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Deal between Microsoft and Activision is in jeopardy because of an EU antitrust warning

The European Union is poised to issue an antitrust warning in response to Microsoft’s $69 billion deal to purchase Activision Blizzard, which may create yet another roadblock in the way of the merger’s conclusion.

The purchase of Activision presents Microsoft with another another obstacle. The European Union plans to bring formal charges objecting to the merger on antitrust grounds.

According to the people, the European Commission is planning to send Microsoft a charge sheet describing its concerns to the deal.

The European Union antitrust authority, which has until April 11 to provide a ruling on the merger, has declined to comment.

A statement from Microsoft reads as follows: “We are continuing to collaborate with the European Commission in order to address any market concerns. With this arrangement, we can reach more individuals with our games.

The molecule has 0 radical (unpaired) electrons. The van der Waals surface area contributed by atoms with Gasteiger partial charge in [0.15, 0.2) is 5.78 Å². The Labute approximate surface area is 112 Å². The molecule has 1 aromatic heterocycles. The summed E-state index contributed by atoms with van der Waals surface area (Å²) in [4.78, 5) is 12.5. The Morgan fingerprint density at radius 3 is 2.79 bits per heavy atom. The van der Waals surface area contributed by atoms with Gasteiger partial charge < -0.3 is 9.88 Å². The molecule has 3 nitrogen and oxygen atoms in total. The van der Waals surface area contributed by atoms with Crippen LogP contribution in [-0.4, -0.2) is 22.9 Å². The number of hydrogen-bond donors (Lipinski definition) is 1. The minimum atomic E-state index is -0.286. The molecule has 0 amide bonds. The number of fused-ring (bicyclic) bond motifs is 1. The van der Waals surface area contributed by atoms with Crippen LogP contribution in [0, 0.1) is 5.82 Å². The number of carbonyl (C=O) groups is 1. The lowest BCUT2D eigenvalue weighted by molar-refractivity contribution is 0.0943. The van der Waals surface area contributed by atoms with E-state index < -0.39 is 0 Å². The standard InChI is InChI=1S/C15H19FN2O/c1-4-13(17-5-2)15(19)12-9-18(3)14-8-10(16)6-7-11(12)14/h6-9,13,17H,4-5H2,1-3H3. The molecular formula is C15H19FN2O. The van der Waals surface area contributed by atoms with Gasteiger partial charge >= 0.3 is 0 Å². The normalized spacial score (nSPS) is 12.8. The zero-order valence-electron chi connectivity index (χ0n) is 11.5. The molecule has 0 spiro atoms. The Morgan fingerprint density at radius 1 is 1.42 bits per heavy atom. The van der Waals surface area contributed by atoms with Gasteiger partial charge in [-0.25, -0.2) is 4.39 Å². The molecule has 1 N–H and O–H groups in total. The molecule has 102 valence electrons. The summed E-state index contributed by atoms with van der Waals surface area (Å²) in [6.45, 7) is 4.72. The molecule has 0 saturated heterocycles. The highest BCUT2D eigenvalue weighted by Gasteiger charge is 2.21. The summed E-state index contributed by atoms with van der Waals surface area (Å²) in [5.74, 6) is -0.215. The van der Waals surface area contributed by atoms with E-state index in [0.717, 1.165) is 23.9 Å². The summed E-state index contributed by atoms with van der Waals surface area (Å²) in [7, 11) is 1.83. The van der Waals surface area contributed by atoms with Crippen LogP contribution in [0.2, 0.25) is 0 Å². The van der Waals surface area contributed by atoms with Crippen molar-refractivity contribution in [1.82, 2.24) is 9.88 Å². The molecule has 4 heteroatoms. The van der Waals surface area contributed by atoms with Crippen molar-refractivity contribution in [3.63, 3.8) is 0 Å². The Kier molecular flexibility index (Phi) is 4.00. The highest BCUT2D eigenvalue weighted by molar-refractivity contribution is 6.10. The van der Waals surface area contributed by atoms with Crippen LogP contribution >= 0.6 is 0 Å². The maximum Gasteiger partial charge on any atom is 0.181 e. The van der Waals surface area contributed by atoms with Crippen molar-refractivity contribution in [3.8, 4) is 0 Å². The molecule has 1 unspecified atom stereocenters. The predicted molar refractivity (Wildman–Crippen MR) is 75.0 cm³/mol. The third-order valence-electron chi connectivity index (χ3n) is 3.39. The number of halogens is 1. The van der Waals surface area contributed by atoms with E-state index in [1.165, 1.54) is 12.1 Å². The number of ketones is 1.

The American software juggernaut and maker of the Xbox announced the purchase in January of last year in an effort to better compete with market leaders Tencent and Sony.

Both American and British regulators have voiced concerns, and the Federal Trade Commission in the United States has sued to block the merger.

Others familiar with the matter told Reuters in November that Microsoft would provide answers to EU regulators in an attempt to avert a statement of charge and hasten the regulatory process.

According to the sources, the EU competition enforcer is not expected to be receptive to remedies prior to the release of its charge sheet, despite continued informal negotiations on concessions.

When Microsoft revealed last month that it had negotiated a 10-year deal with Nintendo to make “Call of Duty” available on Nintendo systems, Sony, which opposes the acquisition, asked Microsoft whether it would be open to a similar arrangement with Sony.

All conditions have been lifted by Brazil, Saudi Arabia, and Serbia in regards to this deal.